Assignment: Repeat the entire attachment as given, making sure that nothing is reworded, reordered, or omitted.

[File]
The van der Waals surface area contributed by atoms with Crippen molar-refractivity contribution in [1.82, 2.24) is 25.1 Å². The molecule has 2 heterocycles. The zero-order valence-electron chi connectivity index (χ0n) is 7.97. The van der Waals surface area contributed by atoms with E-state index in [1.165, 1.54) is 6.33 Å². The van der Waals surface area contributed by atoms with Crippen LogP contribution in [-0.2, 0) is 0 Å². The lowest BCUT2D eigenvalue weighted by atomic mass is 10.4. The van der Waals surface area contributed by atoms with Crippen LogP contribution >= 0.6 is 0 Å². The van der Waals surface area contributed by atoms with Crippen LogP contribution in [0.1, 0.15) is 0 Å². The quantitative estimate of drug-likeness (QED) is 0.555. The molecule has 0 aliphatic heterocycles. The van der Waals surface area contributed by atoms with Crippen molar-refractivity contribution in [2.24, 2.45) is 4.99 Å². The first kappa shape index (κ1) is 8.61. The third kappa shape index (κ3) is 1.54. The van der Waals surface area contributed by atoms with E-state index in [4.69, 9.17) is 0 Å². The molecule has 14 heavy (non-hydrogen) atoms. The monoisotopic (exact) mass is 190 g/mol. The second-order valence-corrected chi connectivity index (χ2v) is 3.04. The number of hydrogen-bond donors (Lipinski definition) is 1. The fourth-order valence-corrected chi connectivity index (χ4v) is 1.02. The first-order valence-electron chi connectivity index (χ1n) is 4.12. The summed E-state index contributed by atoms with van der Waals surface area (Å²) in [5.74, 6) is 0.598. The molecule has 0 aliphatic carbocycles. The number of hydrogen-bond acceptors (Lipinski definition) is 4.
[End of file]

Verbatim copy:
The van der Waals surface area contributed by atoms with Crippen molar-refractivity contribution in [1.82, 2.24) is 25.1 Å². The molecule has 2 heterocycles. The zero-order valence-electron chi connectivity index (χ0n) is 7.97. The van der Waals surface area contributed by atoms with E-state index in [1.165, 1.54) is 6.33 Å². The van der Waals surface area contributed by atoms with Crippen LogP contribution in [-0.2, 0) is 0 Å². The lowest BCUT2D eigenvalue weighted by atomic mass is 10.4. The van der Waals surface area contributed by atoms with Crippen LogP contribution >= 0.6 is 0 Å². The van der Waals surface area contributed by atoms with Crippen LogP contribution in [0.1, 0.15) is 0 Å². The quantitative estimate of drug-likeness (QED) is 0.555. The molecule has 0 aliphatic heterocycles. The van der Waals surface area contributed by atoms with Crippen molar-refractivity contribution in [2.24, 2.45) is 4.99 Å². The first kappa shape index (κ1) is 8.61. The third kappa shape index (κ3) is 1.54. The van der Waals surface area contributed by atoms with E-state index in [4.69, 9.17) is 0 Å². The molecule has 14 heavy (non-hydrogen) atoms. The monoisotopic (exact) mass is 190 g/mol. The second-order valence-corrected chi connectivity index (χ2v) is 3.04. The number of hydrogen-bond donors (Lipinski definition) is 1. The fourth-order valence-corrected chi connectivity index (χ4v) is 1.02. The first-order valence-electron chi connectivity index (χ1n) is 4.12. The summed E-state index contributed by atoms with van der Waals surface area (Å²) in [5.74, 6) is 0.598. The molecule has 0 aliphatic carbocycles. The number of hydrogen-bond acceptors (Lipinski definition) is 4.